Duffy took them, and his faith was justified. A.A. soon
won the respect of other prisoners A.A.'s came and went
freely. . . The meetings had only one guard stationed outside
the meeting room." The clincher came, according to Bill,
when the recidivism rate of alcoholic prisoners "suddenly
dropped from the usual 80 percent to a spectacular 20 percent,
and held that way. Skeptics everywhere were convinced. This
piece of pioneering made A.A. history." Bill spoke at San
Quentin's A.A. group meeting on November 28, 1943.
made this event particularly important to Bill was undoubtedly
that the initiative had come from Warden Duffy. Actually,
as the Fellowship spread in the early years, pioneer members
usually tried to carry the message "behind the walls" of
jails and prisons wherever they were—but not always
with such success. After all, the standard treatment for
drunks for a century or more was to throw them in jail.
And on occasion, as was chronicled in early A.A. stories,
the drunk would awake to find that this time he was not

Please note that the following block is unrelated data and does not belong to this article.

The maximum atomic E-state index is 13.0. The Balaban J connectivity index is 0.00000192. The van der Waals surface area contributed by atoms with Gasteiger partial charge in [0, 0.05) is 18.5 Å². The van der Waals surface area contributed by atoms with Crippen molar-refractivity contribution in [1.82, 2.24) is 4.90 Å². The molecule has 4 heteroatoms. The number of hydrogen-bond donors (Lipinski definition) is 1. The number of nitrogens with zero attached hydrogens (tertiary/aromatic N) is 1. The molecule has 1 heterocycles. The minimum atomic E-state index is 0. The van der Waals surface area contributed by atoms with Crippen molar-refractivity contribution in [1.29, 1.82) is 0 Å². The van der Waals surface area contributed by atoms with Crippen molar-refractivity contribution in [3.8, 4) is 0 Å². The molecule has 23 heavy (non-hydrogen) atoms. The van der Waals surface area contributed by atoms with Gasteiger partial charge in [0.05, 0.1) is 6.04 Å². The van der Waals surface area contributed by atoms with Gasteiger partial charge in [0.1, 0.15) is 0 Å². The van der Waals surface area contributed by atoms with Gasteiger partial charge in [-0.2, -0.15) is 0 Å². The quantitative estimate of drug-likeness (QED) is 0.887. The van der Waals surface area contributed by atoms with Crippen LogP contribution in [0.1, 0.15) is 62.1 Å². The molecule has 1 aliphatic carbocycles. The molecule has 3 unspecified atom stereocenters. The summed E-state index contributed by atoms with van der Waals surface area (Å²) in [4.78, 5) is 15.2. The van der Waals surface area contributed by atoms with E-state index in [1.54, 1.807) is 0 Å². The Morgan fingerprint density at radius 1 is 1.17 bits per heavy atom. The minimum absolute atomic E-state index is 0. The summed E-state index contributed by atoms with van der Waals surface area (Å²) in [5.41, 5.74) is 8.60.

charged with public intoxication disorderly conduct, but
with a far more serious crime—assault robbery or even
murder—that he had committed in a blackout or during
temporary alcoholic insanity. So penal institutions were
one of the likeliest places to find alcoholics who needed
help—and A.A. members responded accordingly without
direction from anybody, but acting out of their compassion
and desire to work the Twelfth Step.
few of the efforts in the 1940's, culled' at random from
local archival records, were these. As early as September
1940, only seven months after the first meeting in Philadelphia,
the members there paid their first visit to the local house
of corrections. It had a fast pay-off, for the first "convert"
[their word] from the institution joined the A.A. group
a few weeks later. At the Westchester County (N.Y.) Penitentiary,
a group of Westchester A.A.'s carried the message inside